City of Knoxville – Cumberland Avenue Corridor Project
In 2007, the Knox County Metropolitan Planning Commission and Knoxville City Council began work to reduce congestion and improve road safety on Cumberland Avenue, a busy, downtown corridor that carried between 22,000 and 34,000 trips per day. Following a series of public meetings and an iterative process of stakeholder engagement, the project team members decided to implement a “road diet,” which would reduce the street from four lanes to three lanes and introduce a median to direct left turn movements. Since the city completed the project in August 2017, the rate of vehicle crashes and bike and pedestrian conflicts with vehicles has decreased by about 30 percent, the economic investment has improved (the project has leveraged $190 million of private investment), and the street is more attractive (there are now trees, trash and recycle receptacles, benches, and decorative lighting). New and accessible transit shelters provide a safe, comfortable place for pedestrians to wait for buses along the corridor, elevating the experience of public transportation for all users. The project has also created improvements to public health, well-being, and safety through the redevelopment of vacant brownfield sites, storm water runoff absorption, and a reduction in the urban heat island effect.
Weakley County Schools – Propane School Bus Adoption
Weakley County Schools has committed significant resources toward the implementation of clean, efficient energy throughout its school system. The project started with building-level initiatives such as an LED lighting conversion, an HVAC and insulation system update, and the adoption of a school recycling program. This initiative has since expanded to the vehicle fleet through the adoption of propane-powered school buses. In 2017-2018, Weakley County Schools leveraged support from the Reducing Diesel Emissions for a Healthier Tennessee rebate program to purchase its first three propane school buses. The district also adopted an idle reduction policy, to minimize unnecessary idling by school bus drivers. As a result of the project, the district is saving almost $2,000 per bus each year from reduced fuel costs; the district is also realizing additional savings as a result of decreased maintenance costs. Weakley County Schools has purchased and installed its own propane refueling station and plans to purchase an additional nine propane school buses over the next two years. Not only is the district saving energy and reducing emissions through the use of propane autogas, but it has also developed a replicable model for fleet improvement, efficiency, and cost savings that other school districts can follow.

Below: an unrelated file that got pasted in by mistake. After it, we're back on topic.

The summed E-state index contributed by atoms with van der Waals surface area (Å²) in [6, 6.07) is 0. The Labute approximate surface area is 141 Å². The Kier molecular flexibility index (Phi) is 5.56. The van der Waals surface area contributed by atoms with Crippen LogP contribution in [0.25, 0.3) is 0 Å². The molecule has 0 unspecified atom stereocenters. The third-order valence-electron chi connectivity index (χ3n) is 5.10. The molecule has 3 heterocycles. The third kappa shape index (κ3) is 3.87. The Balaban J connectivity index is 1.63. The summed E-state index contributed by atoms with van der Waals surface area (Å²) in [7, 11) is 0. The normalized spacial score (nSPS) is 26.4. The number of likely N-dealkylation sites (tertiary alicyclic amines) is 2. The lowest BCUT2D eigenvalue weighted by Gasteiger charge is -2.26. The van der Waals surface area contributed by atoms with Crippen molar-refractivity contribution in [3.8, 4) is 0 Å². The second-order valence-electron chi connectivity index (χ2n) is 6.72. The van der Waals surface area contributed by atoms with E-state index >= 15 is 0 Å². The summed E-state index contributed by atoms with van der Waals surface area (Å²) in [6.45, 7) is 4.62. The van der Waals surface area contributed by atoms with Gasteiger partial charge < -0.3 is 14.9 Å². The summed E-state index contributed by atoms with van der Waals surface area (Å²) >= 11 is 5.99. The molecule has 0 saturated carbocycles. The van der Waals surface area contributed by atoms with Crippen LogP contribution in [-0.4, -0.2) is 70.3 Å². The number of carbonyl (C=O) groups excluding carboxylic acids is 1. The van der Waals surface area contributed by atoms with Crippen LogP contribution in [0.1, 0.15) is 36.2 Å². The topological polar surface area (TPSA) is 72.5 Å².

Walk Bike Nashville – Safe Routes to School
Walk Bike Nashville has been offering Safe Routes to School programs to Metro Nashville Public Schools since 1998. In 2018, Walk Bike Nashville modified its approach to collect data and gauge the impacts of the program. To gauge interest and to measure existing transportation habits, Walk Bike Nashville distributed surveys to both students and parents. The baseline data that was gathered through the surveys will allow Walk Bike Nashville to measure impacts to travel behavior in the school community moving forward. Along with the surveys, Walk Bike Nashville also developed and distributed Walking Encouragement maps and hosted a series of bike rodeos to demonstrate road safety and practical skills for biking. In December 2018, Walk Bike Nashville also collaborated with data analytics company Zendrive and the Nashville Civic Design Center to explore solutions to reduce speeding and distracted driving near Amqui Elementary School. Through a strategy of “tactical urbanism,” the school engaged students to design a traffic calming mural that buffers students from traffic and provides a safer walking path to school. In total, 55 Metro Nashville schools participated in the 2018 International Walk to School Day, with 14,000 participants walking on that day. Through the data that was collected in 2018, Walk Bike Nashville hopes to continue to expand this number and to create a replicable model to facilitate more Safe Routes to School programs citywide.
Metropolitan Nashville/Davidson County Public Works Department – Music Row Bikeway